Platform didn't help me get a book contract. The story and writing clinched the deal.
However, we will need a platform at some point--it's inevitable in today's market. So, when is the best time to start building one?
If we're just starting the journey, then we ought to focus the large majority of our time improving our writing. We can use blogging and other social media to help us grow. But we shouldn't worry about attracting large crowds to our blogs and racking up followers. If we don't have a saleable story, then we'll just waste precious writing time.
Yet, for many of us, publication is looming closer. We've spent many years taking our writing to the next level. We're actively querying, getting requests for partials or fulls, and we're starting to get positive feedback from agents and editors.
Tina Russo of Seekerville asked an excellent question in the comments of my last post: What about platform for getting your manuscript an invitation to be read? As in out of the slush pile?
In other words, if our writing is good enough (remember not perfect!), and we're attempting to get the attention of agents and editors, will platform help us?
I'm no expert, but I'd have to answer: Absolutely! An agent might be more likely to pick up a manuscript from an author they "know" through social networking versus a complete stranger. In that case, platform could definitely give us an advantage. But in the end, only the book itself can land an agent or book contract.
All that to say, if we've started seriously pursing publication, I think it's wise pull out our hammer and nails and add them to our writer's tool box. I know some fiction authors wait until they're published before they start any marketing efforts. However, I personally think that into today's tough market, once we're nearing publication, we should begin building that platform little by little.
An article by the Washington Post from Sept. 2009, titled On Web, A Most Novel Approach, discusses the brutal realities of modern marketing:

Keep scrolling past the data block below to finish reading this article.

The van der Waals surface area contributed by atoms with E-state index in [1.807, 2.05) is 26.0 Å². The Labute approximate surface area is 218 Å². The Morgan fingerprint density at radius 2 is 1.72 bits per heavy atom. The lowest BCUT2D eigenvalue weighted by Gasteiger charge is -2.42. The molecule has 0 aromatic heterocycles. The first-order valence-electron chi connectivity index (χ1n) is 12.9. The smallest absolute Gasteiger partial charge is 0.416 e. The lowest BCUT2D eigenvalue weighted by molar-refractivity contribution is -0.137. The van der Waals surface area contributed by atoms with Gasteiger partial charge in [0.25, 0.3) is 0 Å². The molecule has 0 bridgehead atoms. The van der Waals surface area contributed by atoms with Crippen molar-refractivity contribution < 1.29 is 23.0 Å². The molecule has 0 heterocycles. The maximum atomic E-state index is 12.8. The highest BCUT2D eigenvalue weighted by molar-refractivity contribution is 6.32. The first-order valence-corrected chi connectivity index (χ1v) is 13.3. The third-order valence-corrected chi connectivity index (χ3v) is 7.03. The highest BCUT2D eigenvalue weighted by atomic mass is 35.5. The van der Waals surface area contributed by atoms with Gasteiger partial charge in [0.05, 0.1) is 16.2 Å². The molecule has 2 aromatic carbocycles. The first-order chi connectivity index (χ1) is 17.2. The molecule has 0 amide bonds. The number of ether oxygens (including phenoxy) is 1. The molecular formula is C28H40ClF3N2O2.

"Publishers actively market and promote big names, but for thousands of writers it's a figure-it-out yourself world of creating book trailers, Web sites and blogs, social networking. . . Being an author has become much more of an ongoing relationship with your audience through the Web rather than just writing a book and disappearing while you write the next one. . . You have to be out there in the online world, talking and participating."
Maybe we won't get far with the platform before publication, but we can at least lay a foundation. In the Washington Post article, 60% of respondents in surveys say the decisive factor in purchasing a book is that they are already fans of the author.
Obviously the statistic applies to published authors. But I think it's applicable to unpubbed too. It's never too early to begin to build genuine connections. I'd be much more likely buy the book of someone who is already my friend than from someone who befriends me in order to sell their book. How about you?
Today, I'd love to hear where you're at. Do you need to pull back from cyberland and focus more on your writing? Or do you need to pull out the hammer and nails and start building? And what do you think: Can having even a small platform work to an unpublished author's advantage in the agent/editor hunt?
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